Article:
Chances are that even those unfamiliar with Star Wars will immediately recognize a Death Star. That’s because, since the beginning, the franchise has shown as many on-screen super weapons as temperate planets. The sizzle reel for The Rise of Skywalker makes it seem like we’re probably going to get another one, particularly when factoring in J.J. Abrams' love for symmetry in the original trilogy and the arms-race trajectory of the sequel films.
Some readers might argue that the franchise is called Star Wars, so super weapons are expected, and that Abrams isn’t planning for yet another planet-destroying Death Star or system-destroying Starkiller Base, but rather for a massive fleet of Star Destroyers equipped with red-beamed cannons… but that is like failing to see the forest for the trees.
In a way, it almost makes it worse: The proliferation of these miniaturized super Star Destroyers could turn any rogue captain into a planet-killing, genocidal monster even after the First Order is dismantled. This would mean that galactic peace could never be achieved; not really. Not even after the much hyped fairy tale “satisfying” ending promoted by the cast and crew.
Cinema doesn’t exist in a vacuum. George Lucas modeled the Empire after Nazi aesthetics. The First Order is the refined and amplified version of the Empire; just look at General Hux’s "Triumph of the Will" speech before he obliterates an entire planetary system. Nazi aesthetics are an easy visual shortcut to telegraph to the viewer who the bad guys are, just like the Death Stars and their derivative products are the galactic equivalent of Earth's nuclear weapons.
The original trilogy worked as a clear-cut epic fairy tale. The Death Star-Nazi aesthetic visual combo told us that only someone as powerful and evil as the Empire would be able to develop weapons of mass destruction. Only the Bad Guys would be capable and willing to destroy the galaxy instead of ruling it, and that, as far as the good rebels slew the dragon, the destruction would come to an end, the day would be saved and everyone would live happily ever after.
This was subverted from the beginning in The Force Awakens. Now it wasn’t a massive Empire drawing on semi-legitimate state power to build a super weapon, it was the rogue wannabe First Order succeeding to do so. The new Starkiller Base wasn’t just capable of destroying entire systems, but also of drinking suns. Its red beams could strike across the galaxy, like nuclear long-range missiles. Suddenly, the threat of total destruction was omnipresent and insidious, mirroring real-world fears of terrorist organizations and warmongering nations being able to kill anyone, anytime, anywhere.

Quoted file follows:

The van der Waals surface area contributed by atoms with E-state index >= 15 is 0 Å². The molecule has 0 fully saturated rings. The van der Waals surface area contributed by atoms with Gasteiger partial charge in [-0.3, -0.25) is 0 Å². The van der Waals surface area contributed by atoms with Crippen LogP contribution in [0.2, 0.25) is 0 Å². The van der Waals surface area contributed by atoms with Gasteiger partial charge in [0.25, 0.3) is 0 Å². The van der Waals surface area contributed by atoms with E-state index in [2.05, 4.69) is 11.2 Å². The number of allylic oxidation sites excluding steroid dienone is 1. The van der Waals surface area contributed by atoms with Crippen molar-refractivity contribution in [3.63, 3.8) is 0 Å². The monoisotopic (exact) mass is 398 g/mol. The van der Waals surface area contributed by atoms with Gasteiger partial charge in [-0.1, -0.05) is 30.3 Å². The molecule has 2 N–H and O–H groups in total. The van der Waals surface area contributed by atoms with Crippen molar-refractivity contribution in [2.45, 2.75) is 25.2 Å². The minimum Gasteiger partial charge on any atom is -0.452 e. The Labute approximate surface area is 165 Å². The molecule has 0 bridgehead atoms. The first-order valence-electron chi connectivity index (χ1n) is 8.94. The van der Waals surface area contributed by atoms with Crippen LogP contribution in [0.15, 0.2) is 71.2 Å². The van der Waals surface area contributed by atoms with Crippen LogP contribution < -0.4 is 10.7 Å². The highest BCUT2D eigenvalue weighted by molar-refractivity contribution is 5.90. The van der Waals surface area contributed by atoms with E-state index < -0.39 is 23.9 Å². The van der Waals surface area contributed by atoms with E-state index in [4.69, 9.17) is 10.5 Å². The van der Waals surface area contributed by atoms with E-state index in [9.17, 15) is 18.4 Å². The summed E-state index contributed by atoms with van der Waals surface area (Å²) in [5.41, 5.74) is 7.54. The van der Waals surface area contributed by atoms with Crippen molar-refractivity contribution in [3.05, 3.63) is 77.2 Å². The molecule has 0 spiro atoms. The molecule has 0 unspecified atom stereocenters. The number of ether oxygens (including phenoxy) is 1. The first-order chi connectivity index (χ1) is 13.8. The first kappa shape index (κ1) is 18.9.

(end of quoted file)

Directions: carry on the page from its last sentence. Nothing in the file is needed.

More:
Suddenly, Star Wars hit too close to home.
One of the biggest criticisms of Abrams’ Star Trek reboot, particularly Into Darkness, was that he took the pacifistic premise of exploration and turned it into a heavy-handed deep state war conspiracy. However, this was also its redeeming quality. A harsh light was shown on the paranoid, preventive strike-obsessed and power drunk military mindset of Starfleet, which looked and sounded suspiciously like the military branch of the United States; an almost self-reflective exercise.
In contrast, the Star Wars sequel trilogy doubles down on the concept of righteous paranoia and constant vigilance. A powerful Dark Lord could be worming its way inside a child’s head, slowly radicalizing them to a kamikaze cause. In the sequels, the Phantom Menace is more real than it ever was in the prequels. The Resistance could lose everything at any given moment, and they are still visually coded as American cowboys and elegant first ladies.
So, is this military narrative framework a healthy one? If the audience of a fairy tale knows that the dragon will come back every three years for a new installment, isn’t the act of slaying it moot? If now a single ship can destroy a planet, how could the good guys ever truly win the day and rest? Who benefits from this cycle of violence, and is it even necessary for Disney to continue down this path going forward?
Disney will benefit immensely from this ongoing fictional conflict; those LEGO Death Stars and Darth Vader Barbies aren’t going to sell themselves. Just like the wealthy weapon dealers of Canto Bight, a large part of Disney’s profit depends on accelerating their toy arms race, reaching either into the past conflicts of the franchise or laying the groundwork for future galactic wars.
The upcoming Disney+ series The Mandalorian and the Cassian Andor series will be heavily armed to deal with the past. We can only hope that any narrative set after The Rise of Skywalker moves away from the tired and too real threat of weapons of mass destruction, and closer to the joy of exploring an entire living galaxy far, far away.
Directed and co-written by J.J. Abrams, Star Wars: The Rise of Skywalkerstars Daisy Ridley, Adam Driver, John Boyega, Oscar Isaac, Lupita Nyong’o, Domhnall Gleeson, Kelly Marie Tran, Joonas Suotamo, Billie Lourd, Keri Russell, Matt Smith, Anthony Daniels, Mark Hamill, Billy Dee Williams and Carrie Fisher, with Naomi Ackie and Richard E. Grant. The film arrives on Dec. 20.